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1. Introduction

PTR record is a special type of DNS record that enables us to look up the domain name associated with a given IP address. This is the reverse of the process of looking up the IP address for a given domain name. Therefore, we generally refer to this process as reverse DNS lookup.

We typically use reverse DNS lookups to verify that a given domain name is indeed associated with the IP address it claims to be associated with. The most common application for this is spam filtering in email servers.

We’ll start this tutorial by looking at how DNS servers store PTR records. Then, we’ll proceed to see how we can use different commands to check the PTR records for a given IP address.

2. How Do DNS Servers Store Ptr Records?

2.1. For IPv4 Addresses

DNS servers store PTR records for IPv4 addresses within the namespace of the .arpa domain, for historical reasons related to the ARPANET (predecessor to the Internet). For example, the PTR record for an IP address 93.184.216.34 would be stored as 34.216.184.93.in-addr.arpa, where 34.216.184.93 is the reversed form of the original IP 93.184.216.34.

2.2. For IPv6 Addresses

For IPv6 records, the IP address is reversed and split into chunks of four bits (one hexadecimal digit) each, separated by a dot. The namespace used is ip6.arpa instead of in-addr.arpa. So, for an IP 4002:5003:6004:7005:8006:9007:a008:b009, the PTR record would be 9.0.0.b.8.0.0.a.7.0.0.9.6.0.0.8.5.0.0.7.4.0.0.6.3.0.0.5.2.0.0.4.ip6.arpa.

2.3. Setting PTR Records

Internet Service Providers (ISPs) usually manage PTR records. In the case of cloud servers, the hosting providers could be managing them. Some providers allow us to set PTR records via a dashboard, while for others, we’ll need to contact them via their support channel to get this done.

3. The dig Command

The dig command stands for Domain Information Groper. It is widely used to extract information from DNS servers. We can use the dig command with the -x option to perform a PTR lookup:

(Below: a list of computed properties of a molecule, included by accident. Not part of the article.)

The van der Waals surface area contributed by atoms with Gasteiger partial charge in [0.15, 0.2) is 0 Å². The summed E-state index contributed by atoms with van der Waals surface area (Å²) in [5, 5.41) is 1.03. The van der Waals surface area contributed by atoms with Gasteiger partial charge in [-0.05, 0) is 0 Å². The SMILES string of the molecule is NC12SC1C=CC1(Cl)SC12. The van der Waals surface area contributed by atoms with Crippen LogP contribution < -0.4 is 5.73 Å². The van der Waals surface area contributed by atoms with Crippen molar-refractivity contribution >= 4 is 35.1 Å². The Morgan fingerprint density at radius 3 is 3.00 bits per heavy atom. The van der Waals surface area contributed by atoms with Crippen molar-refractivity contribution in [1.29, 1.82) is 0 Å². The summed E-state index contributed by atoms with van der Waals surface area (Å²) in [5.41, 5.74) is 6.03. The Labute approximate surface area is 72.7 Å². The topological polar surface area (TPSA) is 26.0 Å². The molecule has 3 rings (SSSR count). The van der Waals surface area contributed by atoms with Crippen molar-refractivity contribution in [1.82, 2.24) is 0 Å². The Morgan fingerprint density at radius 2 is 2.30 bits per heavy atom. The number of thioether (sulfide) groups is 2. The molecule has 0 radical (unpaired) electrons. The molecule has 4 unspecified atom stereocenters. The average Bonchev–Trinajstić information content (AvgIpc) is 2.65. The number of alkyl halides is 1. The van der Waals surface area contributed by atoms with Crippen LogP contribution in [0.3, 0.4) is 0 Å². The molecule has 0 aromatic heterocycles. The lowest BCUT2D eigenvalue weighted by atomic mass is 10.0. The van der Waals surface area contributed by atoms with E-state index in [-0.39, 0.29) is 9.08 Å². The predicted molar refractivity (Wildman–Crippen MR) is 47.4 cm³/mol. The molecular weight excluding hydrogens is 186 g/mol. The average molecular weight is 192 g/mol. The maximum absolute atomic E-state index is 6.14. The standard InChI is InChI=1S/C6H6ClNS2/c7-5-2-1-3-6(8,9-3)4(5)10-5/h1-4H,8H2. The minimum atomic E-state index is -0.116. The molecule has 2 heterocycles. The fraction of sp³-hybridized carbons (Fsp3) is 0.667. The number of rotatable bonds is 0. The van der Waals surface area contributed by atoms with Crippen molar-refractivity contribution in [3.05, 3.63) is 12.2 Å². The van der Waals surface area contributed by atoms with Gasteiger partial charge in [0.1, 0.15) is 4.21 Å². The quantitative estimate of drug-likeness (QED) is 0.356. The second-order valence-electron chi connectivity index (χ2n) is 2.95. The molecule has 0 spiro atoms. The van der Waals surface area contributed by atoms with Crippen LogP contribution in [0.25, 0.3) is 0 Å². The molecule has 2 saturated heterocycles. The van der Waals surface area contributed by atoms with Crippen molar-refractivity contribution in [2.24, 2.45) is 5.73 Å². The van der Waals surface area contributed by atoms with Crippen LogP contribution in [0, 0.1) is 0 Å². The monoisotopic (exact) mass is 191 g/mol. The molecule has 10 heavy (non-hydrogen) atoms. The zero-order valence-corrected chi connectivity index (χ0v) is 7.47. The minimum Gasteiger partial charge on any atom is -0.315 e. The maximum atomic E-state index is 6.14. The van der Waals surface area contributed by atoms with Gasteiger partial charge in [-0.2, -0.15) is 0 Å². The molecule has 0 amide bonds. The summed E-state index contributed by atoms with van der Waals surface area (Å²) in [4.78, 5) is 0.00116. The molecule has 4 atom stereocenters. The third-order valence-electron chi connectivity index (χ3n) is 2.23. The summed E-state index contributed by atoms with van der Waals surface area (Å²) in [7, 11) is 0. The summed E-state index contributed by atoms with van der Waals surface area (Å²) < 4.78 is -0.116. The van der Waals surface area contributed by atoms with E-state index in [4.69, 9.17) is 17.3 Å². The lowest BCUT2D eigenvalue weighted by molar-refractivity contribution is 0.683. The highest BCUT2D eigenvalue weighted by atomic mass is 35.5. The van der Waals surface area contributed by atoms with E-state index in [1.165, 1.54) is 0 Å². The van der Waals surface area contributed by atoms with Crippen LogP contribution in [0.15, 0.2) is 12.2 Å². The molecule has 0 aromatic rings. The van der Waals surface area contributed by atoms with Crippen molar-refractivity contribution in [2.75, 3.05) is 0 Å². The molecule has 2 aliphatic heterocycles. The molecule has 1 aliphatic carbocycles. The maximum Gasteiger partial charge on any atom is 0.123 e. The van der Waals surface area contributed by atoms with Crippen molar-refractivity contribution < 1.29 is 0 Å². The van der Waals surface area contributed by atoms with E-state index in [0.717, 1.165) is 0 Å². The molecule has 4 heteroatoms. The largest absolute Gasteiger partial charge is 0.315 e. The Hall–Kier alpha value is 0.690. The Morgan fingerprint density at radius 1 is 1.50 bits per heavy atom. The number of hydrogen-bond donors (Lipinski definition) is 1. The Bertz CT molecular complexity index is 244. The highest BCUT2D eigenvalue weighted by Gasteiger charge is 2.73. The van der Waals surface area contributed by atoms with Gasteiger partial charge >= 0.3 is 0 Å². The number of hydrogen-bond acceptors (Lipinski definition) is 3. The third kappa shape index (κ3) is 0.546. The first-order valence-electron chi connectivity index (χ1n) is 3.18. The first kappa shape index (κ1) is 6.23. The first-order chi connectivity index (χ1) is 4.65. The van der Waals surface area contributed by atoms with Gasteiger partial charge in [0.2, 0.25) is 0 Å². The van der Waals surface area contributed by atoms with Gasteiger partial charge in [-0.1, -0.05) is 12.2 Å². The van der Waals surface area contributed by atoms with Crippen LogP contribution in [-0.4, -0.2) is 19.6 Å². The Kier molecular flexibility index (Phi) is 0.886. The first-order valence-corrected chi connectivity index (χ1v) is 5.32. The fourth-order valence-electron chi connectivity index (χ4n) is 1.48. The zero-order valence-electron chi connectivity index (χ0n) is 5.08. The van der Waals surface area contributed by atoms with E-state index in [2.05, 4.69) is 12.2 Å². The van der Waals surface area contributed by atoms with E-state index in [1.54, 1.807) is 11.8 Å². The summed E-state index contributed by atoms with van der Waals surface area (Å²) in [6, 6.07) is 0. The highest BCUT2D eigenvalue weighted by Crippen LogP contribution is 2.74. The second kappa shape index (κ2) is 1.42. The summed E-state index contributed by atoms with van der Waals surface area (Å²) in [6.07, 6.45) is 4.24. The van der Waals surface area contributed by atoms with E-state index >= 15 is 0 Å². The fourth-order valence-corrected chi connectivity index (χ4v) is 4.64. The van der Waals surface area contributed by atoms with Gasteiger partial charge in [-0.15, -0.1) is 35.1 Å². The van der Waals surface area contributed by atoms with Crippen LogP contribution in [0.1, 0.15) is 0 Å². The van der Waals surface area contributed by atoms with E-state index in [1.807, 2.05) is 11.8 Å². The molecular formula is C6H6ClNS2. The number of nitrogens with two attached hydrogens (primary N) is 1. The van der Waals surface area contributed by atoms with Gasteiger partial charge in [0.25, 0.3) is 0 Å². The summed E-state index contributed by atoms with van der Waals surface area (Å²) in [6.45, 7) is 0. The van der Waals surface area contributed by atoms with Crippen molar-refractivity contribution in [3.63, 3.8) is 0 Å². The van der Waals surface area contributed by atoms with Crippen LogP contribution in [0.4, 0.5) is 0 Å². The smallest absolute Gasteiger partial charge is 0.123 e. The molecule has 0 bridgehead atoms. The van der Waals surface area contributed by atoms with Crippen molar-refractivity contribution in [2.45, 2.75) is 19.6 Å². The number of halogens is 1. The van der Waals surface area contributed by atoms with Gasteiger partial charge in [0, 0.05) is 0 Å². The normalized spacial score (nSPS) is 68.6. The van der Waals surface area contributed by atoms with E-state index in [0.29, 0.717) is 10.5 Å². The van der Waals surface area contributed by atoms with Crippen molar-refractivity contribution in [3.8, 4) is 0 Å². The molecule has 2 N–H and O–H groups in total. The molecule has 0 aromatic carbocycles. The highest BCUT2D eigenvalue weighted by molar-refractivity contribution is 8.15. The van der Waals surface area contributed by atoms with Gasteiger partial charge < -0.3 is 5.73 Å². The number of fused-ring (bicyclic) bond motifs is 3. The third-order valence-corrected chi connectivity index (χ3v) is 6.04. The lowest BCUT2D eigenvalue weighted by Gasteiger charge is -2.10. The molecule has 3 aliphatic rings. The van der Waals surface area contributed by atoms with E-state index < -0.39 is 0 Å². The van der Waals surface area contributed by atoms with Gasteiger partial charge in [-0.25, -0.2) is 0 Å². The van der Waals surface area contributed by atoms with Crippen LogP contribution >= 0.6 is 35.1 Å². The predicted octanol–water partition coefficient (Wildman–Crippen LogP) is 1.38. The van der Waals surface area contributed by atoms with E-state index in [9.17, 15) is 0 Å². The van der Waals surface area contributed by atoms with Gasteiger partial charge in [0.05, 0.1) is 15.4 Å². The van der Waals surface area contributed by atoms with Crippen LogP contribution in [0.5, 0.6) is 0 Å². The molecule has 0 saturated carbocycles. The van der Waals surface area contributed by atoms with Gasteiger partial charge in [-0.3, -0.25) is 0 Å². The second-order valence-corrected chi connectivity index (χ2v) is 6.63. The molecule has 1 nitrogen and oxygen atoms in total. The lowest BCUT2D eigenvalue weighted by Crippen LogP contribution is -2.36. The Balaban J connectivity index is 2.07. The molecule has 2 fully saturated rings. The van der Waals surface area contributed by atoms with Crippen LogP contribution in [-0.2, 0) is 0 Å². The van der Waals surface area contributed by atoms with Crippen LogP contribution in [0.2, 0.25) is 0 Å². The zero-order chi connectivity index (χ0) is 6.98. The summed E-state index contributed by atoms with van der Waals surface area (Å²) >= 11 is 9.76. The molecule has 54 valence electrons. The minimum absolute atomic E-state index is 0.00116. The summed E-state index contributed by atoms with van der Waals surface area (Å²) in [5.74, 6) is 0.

$ dig -x 8.8.4.4
...
;; ANSWER SECTION:
4.4.8.8.in-addr.arpa.	83094	IN	PTR	dns.google.
...

In the above example, we tried running the lookup for the IP address of dns.google which is 8.8.4.4. In the answer section of the output, we see that the 8.8.4.4.in-addr.arpa record points back to dns.google. The same command will work for IPv6 addresses, too.

4. The nslookup Command

nslookup is another command that we can use for performing DNS lookups. To lookup a PTR record, we need to just type the nslookup command followed by the IP address:

$ nslookup 8.8.4.4
4.4.8.8.in-addr.arpa	name = dns.google.

Authoritative answers can be found from:
8.8.in-addr.arpa	nameserver = ns1.level3.net.
8.8.in-addr.arpa	nameserver = ns2.level3.net.
ns2.level3.net	internet address = 209.244.0.2
ns1.level3.net	internet address = 209.244.0.1

The first line of the output shows us the domain associated with the given IP address. We can use the same command for IPv6 addresses too.

5. The host Command

host is yet another command that can be used for performing DNS lookups. Using this command, we can perform a PTR lookup as follows:

$ host -t PTR 8.8.4.4
4.4.8.8.in-addr.arpa domain name pointer dns.google.

In the above example, we used the -t option to specify that we are looking for the record type PTR, followed by the IP address we are querying for. As with the earlier commands, this works with IPv6 addresses too.

6. Conclusion

In this tutorial, we first looked at different ways of looking up PTR records for a given IP address. This can be useful to us when we are building or configuring email servers and related applications, among other things. Of the three commands we looked at, the output of the host command is the easiest to parse for further processing in other programs.

Authors Bottom

If you have a few years of experience in the Linux ecosystem, and you’re interested in sharing that experience with the community, have a look at our Contribution Guidelines.

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